Rachel Kendal, University of Durham, UK
Building on your understanding of social learning we consider the role of adaptive biases in cultural transmission. Indiscriminate use of information, whether individually or socially acquired, is not beneficial as each carries costs such as the length of time it takes to learn something difficult for oneself or the cost of acquiring unreliable information from another. Animals (including humans) make selective use of information using 'rules of thumb' influencing when they use social information and from whom they acquire it. These heuristics are known as social learning strategies, or transmission biases, and I will give an overview of their diversity using studies of both captive and wild animals, highlighting the implications for the evolution of animal culture.
The lecture is divided into 3 parts:
3a. Introduction and Context Dependent state-based biases
3b. Context Dependent model-based biases and frequency dependent biases
3c. Content Dependent social learning strategies and conclusions.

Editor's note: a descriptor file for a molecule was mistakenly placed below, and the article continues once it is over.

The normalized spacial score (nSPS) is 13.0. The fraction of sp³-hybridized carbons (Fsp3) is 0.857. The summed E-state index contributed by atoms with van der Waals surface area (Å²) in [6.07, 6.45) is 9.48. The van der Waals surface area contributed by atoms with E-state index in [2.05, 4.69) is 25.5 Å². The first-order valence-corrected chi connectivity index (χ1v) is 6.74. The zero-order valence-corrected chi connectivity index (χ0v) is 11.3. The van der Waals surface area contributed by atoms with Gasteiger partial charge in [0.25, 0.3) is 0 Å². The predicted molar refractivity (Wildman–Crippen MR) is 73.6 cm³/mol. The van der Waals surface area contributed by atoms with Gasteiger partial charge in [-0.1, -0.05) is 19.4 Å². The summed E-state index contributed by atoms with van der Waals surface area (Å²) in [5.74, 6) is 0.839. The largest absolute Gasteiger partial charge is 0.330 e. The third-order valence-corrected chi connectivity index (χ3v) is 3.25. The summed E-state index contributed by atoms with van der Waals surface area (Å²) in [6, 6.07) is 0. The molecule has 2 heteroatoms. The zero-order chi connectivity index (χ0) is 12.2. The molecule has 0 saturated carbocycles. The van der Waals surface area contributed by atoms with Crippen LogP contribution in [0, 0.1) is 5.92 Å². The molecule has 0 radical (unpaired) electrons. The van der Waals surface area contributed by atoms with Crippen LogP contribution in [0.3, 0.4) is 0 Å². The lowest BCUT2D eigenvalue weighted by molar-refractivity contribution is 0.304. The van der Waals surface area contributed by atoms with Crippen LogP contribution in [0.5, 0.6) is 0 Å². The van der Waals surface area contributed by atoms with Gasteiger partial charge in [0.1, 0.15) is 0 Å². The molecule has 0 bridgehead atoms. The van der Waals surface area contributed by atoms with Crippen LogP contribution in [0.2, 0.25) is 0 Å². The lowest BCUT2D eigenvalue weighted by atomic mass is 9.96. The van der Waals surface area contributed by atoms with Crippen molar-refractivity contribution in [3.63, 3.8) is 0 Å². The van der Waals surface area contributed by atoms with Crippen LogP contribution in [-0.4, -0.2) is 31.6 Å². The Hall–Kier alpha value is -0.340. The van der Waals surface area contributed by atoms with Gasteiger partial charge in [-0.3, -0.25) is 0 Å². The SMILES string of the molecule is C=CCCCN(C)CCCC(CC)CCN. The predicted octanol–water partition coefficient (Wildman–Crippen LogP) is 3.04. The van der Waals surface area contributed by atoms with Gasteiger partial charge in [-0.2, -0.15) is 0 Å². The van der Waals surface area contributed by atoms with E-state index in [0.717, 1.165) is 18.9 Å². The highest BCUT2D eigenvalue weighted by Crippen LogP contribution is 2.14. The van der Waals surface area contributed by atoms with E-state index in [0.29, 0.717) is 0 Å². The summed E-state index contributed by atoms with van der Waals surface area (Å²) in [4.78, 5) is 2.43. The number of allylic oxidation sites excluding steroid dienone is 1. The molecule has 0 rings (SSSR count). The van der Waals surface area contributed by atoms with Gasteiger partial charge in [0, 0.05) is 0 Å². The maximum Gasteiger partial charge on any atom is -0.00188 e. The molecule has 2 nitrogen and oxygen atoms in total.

Lecture slides (pdf)
Core (testable) readings
Kendal, R. et al. 2018. Social learning strategies: Bridge-building between fields. Trends in Cognitive Sciences 22: 651-665
The most recent review of evidence for social learning strategies and discussion of mechanisms underlying social learning strategies.
Rendell, L. et al. 2011. Cognitive culture: theoretical and empirical insights into social learning strategies. Trends in Cognitive Sciences 15: 68-76
A concise summary of the theory behind social learning strategies and associated experiments.
Kendal, R. et al. 2005. Trade-offs in the adaptive use of social and asocial learning. Advances in the Study of Behaviour 35: 333-379
An early in depth investigation of theory in relation to social learning strategies and the empirical evidence available at the time. And see the many studies cited on the slides for further reading related to evidence of specific social learning strategies
This project was supported by Grant #61105 from the John Templeton Foundation to the University of Tennessee, Knoxville (PIs: S. Gavrilets and P. J. Richerson) with assistance from the Center for the Dynamics of Social Complexity and the National Institute for Mathematical and Biological Synthesis at the University of Tennessee, Knoxville.
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